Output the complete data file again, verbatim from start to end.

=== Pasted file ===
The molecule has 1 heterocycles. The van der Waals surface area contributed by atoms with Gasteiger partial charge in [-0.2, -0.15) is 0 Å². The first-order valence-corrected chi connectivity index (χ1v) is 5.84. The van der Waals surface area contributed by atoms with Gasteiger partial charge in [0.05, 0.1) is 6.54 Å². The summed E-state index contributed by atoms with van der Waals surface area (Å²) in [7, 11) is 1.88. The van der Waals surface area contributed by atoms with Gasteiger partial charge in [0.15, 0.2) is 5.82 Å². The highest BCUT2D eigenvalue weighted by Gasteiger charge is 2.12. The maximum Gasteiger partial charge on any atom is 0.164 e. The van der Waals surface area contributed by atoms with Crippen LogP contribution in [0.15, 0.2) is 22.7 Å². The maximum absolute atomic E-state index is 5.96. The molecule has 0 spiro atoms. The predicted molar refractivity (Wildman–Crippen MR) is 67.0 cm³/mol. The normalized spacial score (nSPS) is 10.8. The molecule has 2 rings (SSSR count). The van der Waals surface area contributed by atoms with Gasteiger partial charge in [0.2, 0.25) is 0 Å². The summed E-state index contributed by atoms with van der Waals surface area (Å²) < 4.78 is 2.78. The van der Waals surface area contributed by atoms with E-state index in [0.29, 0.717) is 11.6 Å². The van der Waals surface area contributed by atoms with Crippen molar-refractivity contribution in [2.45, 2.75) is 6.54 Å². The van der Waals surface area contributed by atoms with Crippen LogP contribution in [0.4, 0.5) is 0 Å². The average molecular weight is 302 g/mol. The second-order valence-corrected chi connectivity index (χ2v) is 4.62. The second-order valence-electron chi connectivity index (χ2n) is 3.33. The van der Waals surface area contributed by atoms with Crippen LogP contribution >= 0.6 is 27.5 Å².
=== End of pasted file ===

The molecule has 1 heterocycles. The van der Waals surface area contributed by atoms with Gasteiger partial charge in [-0.2, -0.15) is 0 Å². The first-order valence-corrected chi connectivity index (χ1v) is 5.84. The van der Waals surface area contributed by atoms with Gasteiger partial charge in [0.05, 0.1) is 6.54 Å². The summed E-state index contributed by atoms with van der Waals surface area (Å²) in [7, 11) is 1.88. The van der Waals surface area contributed by atoms with Gasteiger partial charge in [0.15, 0.2) is 5.82 Å². The highest BCUT2D eigenvalue weighted by Gasteiger charge is 2.12. The maximum Gasteiger partial charge on any atom is 0.164 e. The van der Waals surface area contributed by atoms with Crippen LogP contribution in [0.15, 0.2) is 22.7 Å². The maximum absolute atomic E-state index is 5.96. The molecule has 0 spiro atoms. The predicted molar refractivity (Wildman–Crippen MR) is 67.0 cm³/mol. The normalized spacial score (nSPS) is 10.8. The molecule has 2 rings (SSSR count). The van der Waals surface area contributed by atoms with Gasteiger partial charge in [0.2, 0.25) is 0 Å². The summed E-state index contributed by atoms with van der Waals surface area (Å²) < 4.78 is 2.78. The van der Waals surface area contributed by atoms with E-state index in [0.29, 0.717) is 11.6 Å². The van der Waals surface area contributed by atoms with Crippen molar-refractivity contribution in [2.45, 2.75) is 6.54 Å². The van der Waals surface area contributed by atoms with Crippen LogP contribution in [0.4, 0.5) is 0 Å². The average molecular weight is 302 g/mol. The second-order valence-corrected chi connectivity index (χ2v) is 4.62. The second-order valence-electron chi connectivity index (χ2n) is 3.33. The van der Waals surface area contributed by atoms with Crippen LogP contribution >= 0.6 is 27.5 Å².